Correcting Bad Behavior in Dogs – Train your Pekingese Right from the Start


Correcting bad behavior in dogs seems like an easy task, or is it? You saw this cute little pekingese pup and you’ve decided to buy or adopt him. You have a great vision for the both of you and you love him, sure. However, after a while he suddenly becomes a menace and is now beginning to create chaos into your once peaceful home. Any dog needs to be taught what he can and cannot do at home. And before trying to correct any bad behavior, it is ideal if you have already successfully trained him the basics such as come, stay, down and sit.

But, how does it happen? Dogs go bad simply because of the mis-communication between the dog and his pet parent. Bad dog attitudes can always be addressed with patience, time, proper management and retraining.

Setting up ground rules are important all throughout their lives and to be successful, you must be consistent about it. It is a must that all members of the household should do the same training and use the type of disciplining on the dog. Any breed of dog, if not properly corrected and trained will do anything he pleases at any age.

Another thing, always be on a calm state when you are trying to correct or teach your dog something. Never in any way yell, scream or hit the dog if you don’t want him to be scared of you. Fear is bad in any owner-dog relationship, it is and will not be healthy.

Correcting Bad Behavior in Dogs

Correcting Bad Behavior in Dogs

Some Guidelines on How to Stop Unwanted Behavior

  • The works. In general, dogs do what works out for them. Any behavior, bad or good, he is doing it because he knows that he will be getting something that he wants out of it. For example, he jumps at you the moment you enter your door. If you like this, then fine, don’t correct it. Otherwise, remove the giving of attention so that he would eventually stop jumping up to you and would try to find another way in order to get your attention. When he does it, make sure you praise and pet him.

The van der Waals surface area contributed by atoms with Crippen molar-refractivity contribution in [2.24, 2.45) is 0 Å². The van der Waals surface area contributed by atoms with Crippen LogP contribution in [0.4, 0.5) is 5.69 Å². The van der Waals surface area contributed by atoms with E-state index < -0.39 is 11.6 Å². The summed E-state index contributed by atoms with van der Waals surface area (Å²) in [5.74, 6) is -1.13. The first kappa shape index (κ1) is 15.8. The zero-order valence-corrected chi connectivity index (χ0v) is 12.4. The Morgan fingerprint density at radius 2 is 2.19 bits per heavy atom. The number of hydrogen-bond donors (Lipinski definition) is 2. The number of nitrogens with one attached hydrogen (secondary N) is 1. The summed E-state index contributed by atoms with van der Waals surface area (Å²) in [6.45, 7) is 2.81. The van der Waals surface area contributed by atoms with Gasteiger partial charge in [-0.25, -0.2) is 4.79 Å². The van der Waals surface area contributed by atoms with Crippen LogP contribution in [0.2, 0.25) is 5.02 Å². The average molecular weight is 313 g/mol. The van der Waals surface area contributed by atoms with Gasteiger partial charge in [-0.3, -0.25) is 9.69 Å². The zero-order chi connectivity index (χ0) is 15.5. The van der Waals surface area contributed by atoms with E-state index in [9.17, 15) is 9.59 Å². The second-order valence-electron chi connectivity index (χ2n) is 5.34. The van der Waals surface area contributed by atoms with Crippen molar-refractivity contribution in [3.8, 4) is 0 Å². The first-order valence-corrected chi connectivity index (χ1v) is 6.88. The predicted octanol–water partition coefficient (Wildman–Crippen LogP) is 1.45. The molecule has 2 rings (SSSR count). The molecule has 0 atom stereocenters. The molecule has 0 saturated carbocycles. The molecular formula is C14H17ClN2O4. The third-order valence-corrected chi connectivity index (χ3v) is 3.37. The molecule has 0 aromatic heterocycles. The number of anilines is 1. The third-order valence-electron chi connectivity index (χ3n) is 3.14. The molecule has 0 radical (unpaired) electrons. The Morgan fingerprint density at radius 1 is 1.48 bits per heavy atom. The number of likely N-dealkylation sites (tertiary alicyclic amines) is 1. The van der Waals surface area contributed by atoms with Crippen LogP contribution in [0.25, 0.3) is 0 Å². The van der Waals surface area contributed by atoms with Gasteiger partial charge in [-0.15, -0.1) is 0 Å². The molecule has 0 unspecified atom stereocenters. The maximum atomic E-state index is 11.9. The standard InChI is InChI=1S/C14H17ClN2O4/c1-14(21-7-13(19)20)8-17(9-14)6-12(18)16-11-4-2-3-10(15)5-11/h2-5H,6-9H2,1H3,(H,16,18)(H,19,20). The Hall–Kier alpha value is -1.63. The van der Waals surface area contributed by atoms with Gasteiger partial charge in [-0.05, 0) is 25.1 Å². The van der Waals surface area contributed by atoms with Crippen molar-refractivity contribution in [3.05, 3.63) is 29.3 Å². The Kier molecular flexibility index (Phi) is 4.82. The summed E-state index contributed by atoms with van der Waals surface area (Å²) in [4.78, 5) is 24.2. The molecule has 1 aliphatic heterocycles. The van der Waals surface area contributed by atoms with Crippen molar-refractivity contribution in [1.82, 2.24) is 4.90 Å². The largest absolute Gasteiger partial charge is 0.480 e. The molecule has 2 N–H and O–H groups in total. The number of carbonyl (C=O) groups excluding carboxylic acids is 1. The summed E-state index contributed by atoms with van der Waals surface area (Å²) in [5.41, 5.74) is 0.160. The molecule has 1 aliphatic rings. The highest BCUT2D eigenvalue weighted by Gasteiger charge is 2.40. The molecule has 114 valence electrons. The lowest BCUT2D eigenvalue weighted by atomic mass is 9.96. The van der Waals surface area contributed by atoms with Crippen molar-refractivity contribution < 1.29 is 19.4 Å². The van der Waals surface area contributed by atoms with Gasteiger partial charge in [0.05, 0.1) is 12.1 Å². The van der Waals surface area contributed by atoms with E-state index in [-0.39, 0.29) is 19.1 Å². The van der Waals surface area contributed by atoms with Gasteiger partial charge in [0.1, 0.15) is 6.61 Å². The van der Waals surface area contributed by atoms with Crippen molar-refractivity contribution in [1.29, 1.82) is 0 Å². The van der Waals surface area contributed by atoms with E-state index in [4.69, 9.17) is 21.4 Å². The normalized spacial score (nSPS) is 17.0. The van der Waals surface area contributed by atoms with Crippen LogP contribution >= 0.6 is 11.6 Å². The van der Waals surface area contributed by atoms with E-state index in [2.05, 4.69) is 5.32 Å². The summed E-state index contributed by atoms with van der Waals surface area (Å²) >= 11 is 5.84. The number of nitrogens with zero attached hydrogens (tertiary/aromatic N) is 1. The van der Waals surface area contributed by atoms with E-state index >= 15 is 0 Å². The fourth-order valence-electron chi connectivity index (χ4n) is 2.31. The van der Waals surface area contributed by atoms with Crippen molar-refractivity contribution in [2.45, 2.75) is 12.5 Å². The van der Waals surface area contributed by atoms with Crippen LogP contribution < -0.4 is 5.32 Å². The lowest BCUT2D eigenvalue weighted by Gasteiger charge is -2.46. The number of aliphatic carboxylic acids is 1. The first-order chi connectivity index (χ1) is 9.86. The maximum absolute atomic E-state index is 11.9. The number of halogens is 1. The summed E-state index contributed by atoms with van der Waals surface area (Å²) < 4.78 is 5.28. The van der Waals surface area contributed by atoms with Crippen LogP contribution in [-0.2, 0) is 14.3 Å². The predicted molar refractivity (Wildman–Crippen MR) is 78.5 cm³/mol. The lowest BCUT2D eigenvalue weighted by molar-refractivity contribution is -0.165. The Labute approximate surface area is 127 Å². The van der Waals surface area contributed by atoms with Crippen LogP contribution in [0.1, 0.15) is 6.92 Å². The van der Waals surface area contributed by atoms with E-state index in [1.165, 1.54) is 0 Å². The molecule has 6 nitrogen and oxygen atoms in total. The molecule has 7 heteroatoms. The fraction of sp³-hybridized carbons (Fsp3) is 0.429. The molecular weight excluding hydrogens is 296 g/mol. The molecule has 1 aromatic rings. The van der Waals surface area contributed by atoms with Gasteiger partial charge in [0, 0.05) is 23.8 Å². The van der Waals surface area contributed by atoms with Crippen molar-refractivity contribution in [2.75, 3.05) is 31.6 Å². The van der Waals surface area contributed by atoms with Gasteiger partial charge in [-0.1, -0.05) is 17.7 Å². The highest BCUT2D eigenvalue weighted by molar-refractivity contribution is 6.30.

• Know the cause. Determine the reason behind why he is doing all those unwanted behavior. Is he trying to get your attention? Is he trying to play a game with you? What is he getting from you if he does it? Ponder on it carefully and remove what he wants out of that unwanted behavior.
  • Look at yourself in the mirror. Do you cajole him to stop when he does something bad or yell at him? Maybe this is what he wants from you. Angry attention is still attention and that is important since he wants to be recognized as part of the pack. If you only notice him when he does something bad, then you are the one responsible for training him to become a bad pooch.
  • Remove physical stimulants. If you notice that his bad attitude would be triggered by a certain toys, plants or other objects, then remove it. It is more wise to give him a chew toy that he likes so that he would end up chewing and playing with it for hours.
  • Reward. For every good behavior he does, do not overlook nor forget to reward it. He would then repeat doing the good behavior because of the reward and would eventually leave that bad habit of his behind.
  • Change yourself too. Do your best to stop cajoling or yelling to his bad behavior as he may thing that you are simply joining in the fun with him. Resist the urge. Silence and ignoring him is better than all the ruckus of yelling – and clean his mess afterwards when you have sent him to another room.

If your dog is running and hiding from you then your relationship with him is already damaged. Correcting bad behavior in dogs is only effective if your relationship with your dog is still healthy. Otherwise, you still have a long way to go in order to mend your broken relationship and gain his trust again.

Do you have any issues with your pet? How did you change him? What are the things that you did in order to improve his attitude? Tell us more on how you did it and if you asked for professional help in order to attain the desired behavior that you wanted in the first place. Think this post is somehow helpful to you? Don’t forget to like our page!



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